(New York, New York, 8 June 2012) – The Intelligent Community Forum (ICF) today named Riverside, California, USA as the world’s Intelligent Community of the Year 2012 during its annual awards ceremony at Steiner Film Studios in Brooklyn, New York, USA. Riverside, which has appeared among the Top Seven Intelligent Communities for two years in a row, was represented by a delegation led by Mayor Ron Loveridge, as well as the city’s CIO Steve Reneker and Assistant City Manager Deanna Lorson. The co-founders of ICF – Louis A. Zacharilla, John G. Jung and Robert A. Bell – presented the award to Riverside, which succeeds Eindhoven, Netherlands, the 2011 recipient.
ICF also honored Senator Stephen Conroy, Australia's Minister for Broadband, Communications and the Digital Economy, as its Visionary of the Year. The award was presented in recognition of his extraordinary commitment and passion in attempting to enable the development of a digital age infrastructure in one of the world’s most unique nations.
The awards are presented by the independent think tank as part of its annual Summit. The annual invitation-only conference was attended by nearly 300 thought leaders from around the world, including the world’s Top Seven Intelligent Communities. The event is produced in association with the Institute for Technology & Enterprise at New York University’s Polytechnic Institute. The goal of the awards is to honor communities that have overcome challenges to set a global standard for the use of information and communications technology in building sustainable local prosperity and social inclusion in the 21st Century. Mayors, city managers, CIOs, and executives of leading technology companies from around the world, as well as academics and urban planners, are part of the Intelligent Community movement and were on hand throughout the three-day program (www.icfsummit.com).
Intelligent Community of the Year - Riverside, California, USA
At the end of the last century, Riverside was a bedroom community and university town, agricultural center and warehouse hub in the desert 60 miles from Los Angeles. It also had a large population of poor and poorly educated residents and was unable to retain many of the 55,000 graduates leaving its many institutions of higher learning.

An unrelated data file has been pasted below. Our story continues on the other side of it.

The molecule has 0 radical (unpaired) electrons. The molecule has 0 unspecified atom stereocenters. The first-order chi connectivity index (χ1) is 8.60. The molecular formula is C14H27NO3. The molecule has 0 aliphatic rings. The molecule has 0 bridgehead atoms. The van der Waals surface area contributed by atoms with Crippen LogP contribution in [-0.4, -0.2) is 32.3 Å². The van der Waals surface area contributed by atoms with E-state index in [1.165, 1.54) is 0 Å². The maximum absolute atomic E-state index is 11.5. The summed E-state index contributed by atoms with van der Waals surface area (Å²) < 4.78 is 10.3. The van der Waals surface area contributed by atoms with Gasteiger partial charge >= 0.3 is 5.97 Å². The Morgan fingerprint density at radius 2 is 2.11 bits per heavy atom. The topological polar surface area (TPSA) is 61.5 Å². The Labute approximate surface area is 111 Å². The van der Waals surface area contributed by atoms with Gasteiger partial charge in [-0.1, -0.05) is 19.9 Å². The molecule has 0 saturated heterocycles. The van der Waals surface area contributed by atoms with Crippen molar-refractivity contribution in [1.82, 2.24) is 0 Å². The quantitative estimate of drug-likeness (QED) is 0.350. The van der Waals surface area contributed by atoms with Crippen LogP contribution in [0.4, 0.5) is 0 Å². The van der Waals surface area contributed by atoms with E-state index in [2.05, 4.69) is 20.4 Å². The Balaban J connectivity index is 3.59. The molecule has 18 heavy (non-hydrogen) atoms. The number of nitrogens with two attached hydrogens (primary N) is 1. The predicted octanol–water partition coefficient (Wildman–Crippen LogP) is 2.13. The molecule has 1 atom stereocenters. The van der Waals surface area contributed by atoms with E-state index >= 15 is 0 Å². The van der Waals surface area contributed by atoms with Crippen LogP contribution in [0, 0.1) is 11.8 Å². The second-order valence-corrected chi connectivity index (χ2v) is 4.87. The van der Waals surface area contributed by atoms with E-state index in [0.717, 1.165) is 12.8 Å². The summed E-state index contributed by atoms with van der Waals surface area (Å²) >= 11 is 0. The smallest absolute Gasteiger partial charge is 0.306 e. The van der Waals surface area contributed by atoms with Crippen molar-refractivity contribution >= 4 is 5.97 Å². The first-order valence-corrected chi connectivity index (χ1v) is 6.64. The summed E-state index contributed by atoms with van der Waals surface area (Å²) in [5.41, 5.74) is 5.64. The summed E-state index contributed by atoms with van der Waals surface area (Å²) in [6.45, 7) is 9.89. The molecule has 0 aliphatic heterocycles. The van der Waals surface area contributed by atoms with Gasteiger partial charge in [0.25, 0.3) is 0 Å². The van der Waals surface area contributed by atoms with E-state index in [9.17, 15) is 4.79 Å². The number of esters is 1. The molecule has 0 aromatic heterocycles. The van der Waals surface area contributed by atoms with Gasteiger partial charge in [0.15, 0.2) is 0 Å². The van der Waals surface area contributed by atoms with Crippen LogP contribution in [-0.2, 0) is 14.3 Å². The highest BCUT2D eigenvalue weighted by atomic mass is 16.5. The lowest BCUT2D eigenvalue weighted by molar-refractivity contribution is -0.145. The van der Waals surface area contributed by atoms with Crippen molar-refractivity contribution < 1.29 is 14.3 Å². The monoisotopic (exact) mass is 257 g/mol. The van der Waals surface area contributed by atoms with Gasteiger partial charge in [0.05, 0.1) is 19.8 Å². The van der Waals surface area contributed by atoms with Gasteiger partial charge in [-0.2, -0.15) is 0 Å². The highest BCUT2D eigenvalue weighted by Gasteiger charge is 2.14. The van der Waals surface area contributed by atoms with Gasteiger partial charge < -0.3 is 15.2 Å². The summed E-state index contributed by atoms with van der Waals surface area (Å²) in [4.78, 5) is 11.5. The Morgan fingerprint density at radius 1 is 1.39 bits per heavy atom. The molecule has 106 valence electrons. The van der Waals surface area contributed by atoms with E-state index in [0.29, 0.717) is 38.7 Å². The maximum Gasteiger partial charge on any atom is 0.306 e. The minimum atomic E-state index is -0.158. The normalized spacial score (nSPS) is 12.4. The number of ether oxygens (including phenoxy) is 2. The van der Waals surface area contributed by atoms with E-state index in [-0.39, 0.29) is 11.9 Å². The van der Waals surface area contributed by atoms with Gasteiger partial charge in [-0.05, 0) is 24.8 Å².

In 2004, the mayor and a community college dean convened a High Tech Taskforce to figure out how to channel some of California's high-tech growth into their community. It gave birth to the Riverside Technology CEO Forum and SmartRiverside, which together led a multi-sector effort to change the city's destiny.
The city built a fiber network to connect its operations as well as the University Research Park. A free WiFi network now offers up to 1 Mbps service through 1,600 access points, and exploding demand has led multiple commercial carriers to deploy high-speed broadband across the city. Riding the network is an array of award-winning e-government applications, from dynamic traffic management to graffiti tracking and removal.
Riverside has also worked to leverage its universities in multiple ways. College 311, a Web-based hub for educational social and community services, aims to double the number of Riverside youth who complete college. Targeting five knowledge-intensive industries, Riverside and its partners have launched innovation efforts from a highly-acclaimed virtual secondary school to an Innovation Center offering incubation space, business acceleration and interaction with angel and venture investors. These efforts attracted 35 high-tech companies and established 20 tech start-ups.
In 2006, Riverside started a digital inclusion program, using its free WiFi network, to provide technology training, free computers and software to all of the city's low-income families. Making it happen is Project Bridge, which provides recycled IT equipment to 1,500 new families each year. The equipment is refurbished by reformed gang members, who learn valuable skills; Project Bridge is southern California's largest recycler of e-waste, and the project is funded by eBay sale of excess equipment. From the streets to the research lab, Riverside is ready for the digital age.
More information about Riverside is available on the Intelligent Community Profiles pages of the ICF Web site.
ICF Co-founder Louis Zacharilla congratulated the new Intelligent Community of the Year, saying, “You are an example of yet another community many left for dead, but which has fought all the way back, using its collective will power and intelligence to prove, once again, that there is a great revival taking place among the world’s cities, towns and regions.”
The Intelligent Community Forum is a New York-based think tank that studies the economic and social development of the 21st Century community. Whether in industrial or developing nations, communities are challenged to create prosperity, stability and cultural meaning in a world where jobs, investment and progress increasingly depend on broadband communications and other access technologies.
In the 21st Century community, connectivity is changing the definition and experience of communities: threatening established ways of life while also offering powerful new tools to build prosperous, inclusive economies. The Intelligent Community Forum seeks to share the best practices and success of the world's Intelligent Communities in adapting to the demands of what it calls “the Broadband Economy” by conducting research, hosting events, publishing books and newsletters and producing an international awards program. ICF’s publications include Broadband Economies (2008), Future Cities (2009) and an annual report on the year’s Top Seven Intelligent Communities.